Qeshm Island

After a whole night spent in the car and a ferry passage, we have finally reached Qeshm Island (which is the largest island in the Persian Gulf). It greeted us with a true summer holiday atmosphere – the sea, the beaches, the sun… Which was great, as just a few days ago, back in Palangan, we had to wear our winter coats, and when we left Cracow, right after Christmas Eve, it was snowing.

Qeshm Island is a remarkable place – rife with stunning, pure landscapes and traditional fishing villages. And – what’s most important – there are no tourists. First we visited Laft, which is but a small village, rather than a town.

Though I was quite surprised to chance upon a cow chowing down a plastic bag, it wasn’t exactly what we expected. Thus, after having a glance at the town, we moved on. The island is famous for its’ mangrove forests. It is a type of ever-green tropical forest, commonly found around the coasts of seas and oceans, which are being flooded and dried again, according to water tides. In order to survive in sea water environment, the plants developed an unusual system of roots. For us, it presented an extraordinary sight. There’s another reason, why these plants are worth seeing. Namely, in other parts of the world these forests are being cut down, in order to accomodate the ever-expanding seaside tourist resorts. Among the trees lives a myriad of animals, which we could see from our boat. It was like a paradise for ornithologists, especially since the Iranian helmsman made sure, that we see all the curious specimens – whenever we happened upon some kind of bird, he showed it to us.


However, the landscapes were more to our liking, than the avian fauna.

The island’s biggest attraction is its’ canyon. There were some tourists around, mostly Iranian mind you, to whom we were a far greater attraction, then the surrounding landscapes. The very moment, we’ve parked our car, we were approached by an Iranian family – a young mother of two charming little boys, who both looked at us with great interest, much like their father. The mother looked a bit shy, but finally her curiosity took over. She approached me, while barely acknowledging my firend.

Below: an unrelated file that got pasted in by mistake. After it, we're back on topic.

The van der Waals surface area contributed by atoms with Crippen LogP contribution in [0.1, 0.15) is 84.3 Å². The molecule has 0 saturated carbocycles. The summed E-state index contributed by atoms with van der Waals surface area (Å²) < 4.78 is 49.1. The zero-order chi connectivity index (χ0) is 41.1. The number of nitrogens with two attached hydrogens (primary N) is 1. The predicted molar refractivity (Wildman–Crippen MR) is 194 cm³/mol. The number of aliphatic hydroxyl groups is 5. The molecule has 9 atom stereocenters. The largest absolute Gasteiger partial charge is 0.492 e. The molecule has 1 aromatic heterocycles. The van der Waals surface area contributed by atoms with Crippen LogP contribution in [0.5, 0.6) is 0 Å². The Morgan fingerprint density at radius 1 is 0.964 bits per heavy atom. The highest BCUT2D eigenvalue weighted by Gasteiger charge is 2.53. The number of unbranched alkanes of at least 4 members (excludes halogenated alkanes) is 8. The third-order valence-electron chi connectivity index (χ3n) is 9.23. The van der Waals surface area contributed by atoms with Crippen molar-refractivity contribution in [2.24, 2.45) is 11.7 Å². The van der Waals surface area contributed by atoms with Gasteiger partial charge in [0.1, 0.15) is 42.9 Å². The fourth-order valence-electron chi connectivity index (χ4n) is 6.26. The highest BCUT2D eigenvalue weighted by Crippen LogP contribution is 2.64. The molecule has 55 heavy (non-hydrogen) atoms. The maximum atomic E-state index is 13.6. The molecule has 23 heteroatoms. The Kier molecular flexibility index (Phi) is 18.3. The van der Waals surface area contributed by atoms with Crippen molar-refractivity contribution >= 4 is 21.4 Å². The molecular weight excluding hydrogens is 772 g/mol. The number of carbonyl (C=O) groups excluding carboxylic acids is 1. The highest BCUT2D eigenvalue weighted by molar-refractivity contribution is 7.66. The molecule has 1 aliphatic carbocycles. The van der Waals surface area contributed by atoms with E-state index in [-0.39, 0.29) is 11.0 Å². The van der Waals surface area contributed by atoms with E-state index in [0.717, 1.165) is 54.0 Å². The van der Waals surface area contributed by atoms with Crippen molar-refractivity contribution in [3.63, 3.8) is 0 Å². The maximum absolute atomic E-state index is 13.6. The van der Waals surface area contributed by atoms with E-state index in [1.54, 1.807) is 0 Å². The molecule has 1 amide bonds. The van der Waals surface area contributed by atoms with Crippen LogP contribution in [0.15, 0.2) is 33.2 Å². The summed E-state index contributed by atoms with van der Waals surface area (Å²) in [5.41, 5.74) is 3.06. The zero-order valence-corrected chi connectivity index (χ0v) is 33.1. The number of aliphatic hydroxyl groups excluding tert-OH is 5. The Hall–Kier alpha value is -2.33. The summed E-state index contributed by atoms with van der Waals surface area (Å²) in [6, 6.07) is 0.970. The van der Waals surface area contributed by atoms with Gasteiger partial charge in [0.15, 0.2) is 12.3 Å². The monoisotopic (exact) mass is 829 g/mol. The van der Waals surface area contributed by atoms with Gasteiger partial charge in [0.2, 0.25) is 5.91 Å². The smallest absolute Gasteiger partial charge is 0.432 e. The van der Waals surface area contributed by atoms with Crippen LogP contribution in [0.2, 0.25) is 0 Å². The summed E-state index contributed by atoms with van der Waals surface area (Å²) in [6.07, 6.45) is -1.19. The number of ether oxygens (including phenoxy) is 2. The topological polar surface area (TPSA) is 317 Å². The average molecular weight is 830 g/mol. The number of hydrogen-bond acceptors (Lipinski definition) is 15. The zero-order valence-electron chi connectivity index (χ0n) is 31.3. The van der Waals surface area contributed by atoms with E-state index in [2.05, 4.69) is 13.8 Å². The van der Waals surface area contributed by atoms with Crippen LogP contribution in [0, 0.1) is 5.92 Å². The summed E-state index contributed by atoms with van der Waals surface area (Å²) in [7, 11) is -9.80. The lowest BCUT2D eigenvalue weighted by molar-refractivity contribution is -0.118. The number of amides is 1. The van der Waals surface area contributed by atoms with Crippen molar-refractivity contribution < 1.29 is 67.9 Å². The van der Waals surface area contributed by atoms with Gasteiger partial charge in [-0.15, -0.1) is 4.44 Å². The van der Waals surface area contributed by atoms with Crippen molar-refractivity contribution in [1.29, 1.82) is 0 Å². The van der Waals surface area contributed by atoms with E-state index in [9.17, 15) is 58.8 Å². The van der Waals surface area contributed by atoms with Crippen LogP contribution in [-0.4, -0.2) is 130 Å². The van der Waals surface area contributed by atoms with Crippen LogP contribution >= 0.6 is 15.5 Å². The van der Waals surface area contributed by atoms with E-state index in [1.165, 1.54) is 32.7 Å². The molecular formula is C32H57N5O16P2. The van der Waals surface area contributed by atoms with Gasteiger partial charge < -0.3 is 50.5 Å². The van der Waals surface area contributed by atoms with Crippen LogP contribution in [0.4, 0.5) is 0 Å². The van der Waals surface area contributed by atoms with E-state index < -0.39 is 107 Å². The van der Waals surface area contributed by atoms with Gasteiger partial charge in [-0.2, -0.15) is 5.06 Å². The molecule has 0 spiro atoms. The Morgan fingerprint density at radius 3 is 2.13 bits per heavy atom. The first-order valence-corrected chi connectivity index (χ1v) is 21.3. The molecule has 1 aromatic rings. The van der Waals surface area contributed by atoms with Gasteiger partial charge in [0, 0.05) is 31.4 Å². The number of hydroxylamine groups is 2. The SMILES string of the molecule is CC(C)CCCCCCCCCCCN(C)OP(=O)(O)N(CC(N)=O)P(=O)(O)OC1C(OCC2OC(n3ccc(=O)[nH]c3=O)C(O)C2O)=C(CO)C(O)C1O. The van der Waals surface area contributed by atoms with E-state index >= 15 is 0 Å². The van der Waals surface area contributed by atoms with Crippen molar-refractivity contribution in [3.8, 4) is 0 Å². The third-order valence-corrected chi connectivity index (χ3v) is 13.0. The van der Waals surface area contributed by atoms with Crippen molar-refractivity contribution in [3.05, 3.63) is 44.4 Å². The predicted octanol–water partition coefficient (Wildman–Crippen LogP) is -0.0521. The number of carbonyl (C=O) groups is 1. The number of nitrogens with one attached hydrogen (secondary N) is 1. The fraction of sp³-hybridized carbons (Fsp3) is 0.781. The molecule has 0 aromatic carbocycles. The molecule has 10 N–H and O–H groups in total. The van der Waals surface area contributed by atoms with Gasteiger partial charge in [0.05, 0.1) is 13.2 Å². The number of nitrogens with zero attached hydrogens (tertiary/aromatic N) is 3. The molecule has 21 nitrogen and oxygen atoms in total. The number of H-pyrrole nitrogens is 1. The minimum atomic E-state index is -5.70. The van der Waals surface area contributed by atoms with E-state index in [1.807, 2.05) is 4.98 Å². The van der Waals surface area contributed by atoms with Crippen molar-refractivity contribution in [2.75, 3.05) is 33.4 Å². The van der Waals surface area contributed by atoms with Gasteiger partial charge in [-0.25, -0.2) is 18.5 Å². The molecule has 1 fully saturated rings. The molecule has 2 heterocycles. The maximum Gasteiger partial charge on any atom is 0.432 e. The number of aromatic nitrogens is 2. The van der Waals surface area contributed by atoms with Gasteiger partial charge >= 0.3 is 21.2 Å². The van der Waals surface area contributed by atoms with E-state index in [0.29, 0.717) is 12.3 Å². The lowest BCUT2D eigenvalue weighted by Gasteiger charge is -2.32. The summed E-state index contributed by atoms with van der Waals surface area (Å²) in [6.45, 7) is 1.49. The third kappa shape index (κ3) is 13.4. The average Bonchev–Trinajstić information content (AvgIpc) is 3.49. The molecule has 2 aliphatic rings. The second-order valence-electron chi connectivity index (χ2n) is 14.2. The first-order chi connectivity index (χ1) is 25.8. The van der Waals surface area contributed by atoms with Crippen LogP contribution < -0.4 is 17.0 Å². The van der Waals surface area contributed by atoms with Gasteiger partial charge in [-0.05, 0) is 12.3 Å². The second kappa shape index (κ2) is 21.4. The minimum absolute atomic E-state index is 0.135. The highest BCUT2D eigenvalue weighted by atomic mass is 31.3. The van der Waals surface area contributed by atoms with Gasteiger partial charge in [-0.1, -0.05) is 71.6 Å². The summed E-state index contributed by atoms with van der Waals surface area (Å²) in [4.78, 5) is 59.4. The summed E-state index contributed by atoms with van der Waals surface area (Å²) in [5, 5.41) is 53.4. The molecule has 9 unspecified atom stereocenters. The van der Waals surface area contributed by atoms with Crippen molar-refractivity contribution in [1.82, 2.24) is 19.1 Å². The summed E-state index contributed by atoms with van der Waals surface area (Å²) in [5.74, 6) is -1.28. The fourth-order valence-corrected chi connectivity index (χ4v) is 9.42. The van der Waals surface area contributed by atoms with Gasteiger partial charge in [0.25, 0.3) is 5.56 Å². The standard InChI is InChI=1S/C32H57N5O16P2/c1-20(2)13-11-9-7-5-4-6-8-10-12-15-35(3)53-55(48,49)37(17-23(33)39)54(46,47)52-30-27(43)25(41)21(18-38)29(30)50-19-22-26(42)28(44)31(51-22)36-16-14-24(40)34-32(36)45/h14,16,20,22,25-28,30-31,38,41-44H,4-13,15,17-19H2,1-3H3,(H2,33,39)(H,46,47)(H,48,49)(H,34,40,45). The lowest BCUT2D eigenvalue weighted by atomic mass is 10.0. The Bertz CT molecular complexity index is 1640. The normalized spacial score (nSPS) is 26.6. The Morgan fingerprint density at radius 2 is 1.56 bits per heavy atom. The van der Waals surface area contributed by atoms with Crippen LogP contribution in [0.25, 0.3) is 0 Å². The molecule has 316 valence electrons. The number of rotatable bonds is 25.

„Where are you from?”, she asked in perfect English, „You don’t look like locals”.
We’ve been getting that question a lot in Iran, so I told her we’re but a couple of Polish tourists spending their vacation here. Surprised, the lady aksed, who is our tour guide. I pointed at my friend, quite amused. The lady was beside herself with surprise. Her husband was listening to our conversation, while the kids mustered their courage and kept eyeing us curiously. The lady went on:
„Where’s your driver?”
My friend just pointed at me. We were getting more and more amused, while the family became even more confused. Smiling, we explained, that we’ve reached Tehran by plane and managed to rent a car, to move around Iran.
„Right.”, she said, „but how did you find out about this island? It is a great attraction for the locals. We came here with our kids for the long weekend, but what are you doing here?”, she kept asking, still quite puzzled.

That was quite unexpected – that we had to explain to people lucky enough to live in such a beautiful part of the world, how much we appreciate their culture and heritage. We told them, what we’ve visited already, which places we liked the most, and what we’re planning to see. They were glad to hear it. And for once, we were the ones someone took photos of! Then we went to see the canyon.


On our way to the cave. Beaches covered with salt.

The cave.

It was a wonderful day. While marvelling at the beach in the sunset, we wished we could stay here a bit longer.

But before we embarked on a journey back to the mainland, we’ve decided to eat something. We continued east, along the beaches, to reach hotels, restaurants and shopping centres. Seeing the mall, crawling with popular brand neons, we kind of felt like home. Imagine our surprise, when we entered, only to discover merchandise, that had nothing to do with said brands and was more like the stuff found at local bazaars and marketplaces. The only difference was the logo.

We’ve visited Qeshm during winter. I think it’s the best time of the year to go there. In warmer seasons, high temperatures and overwhelming moisture makes the sight-seeing a less pleasant experience.

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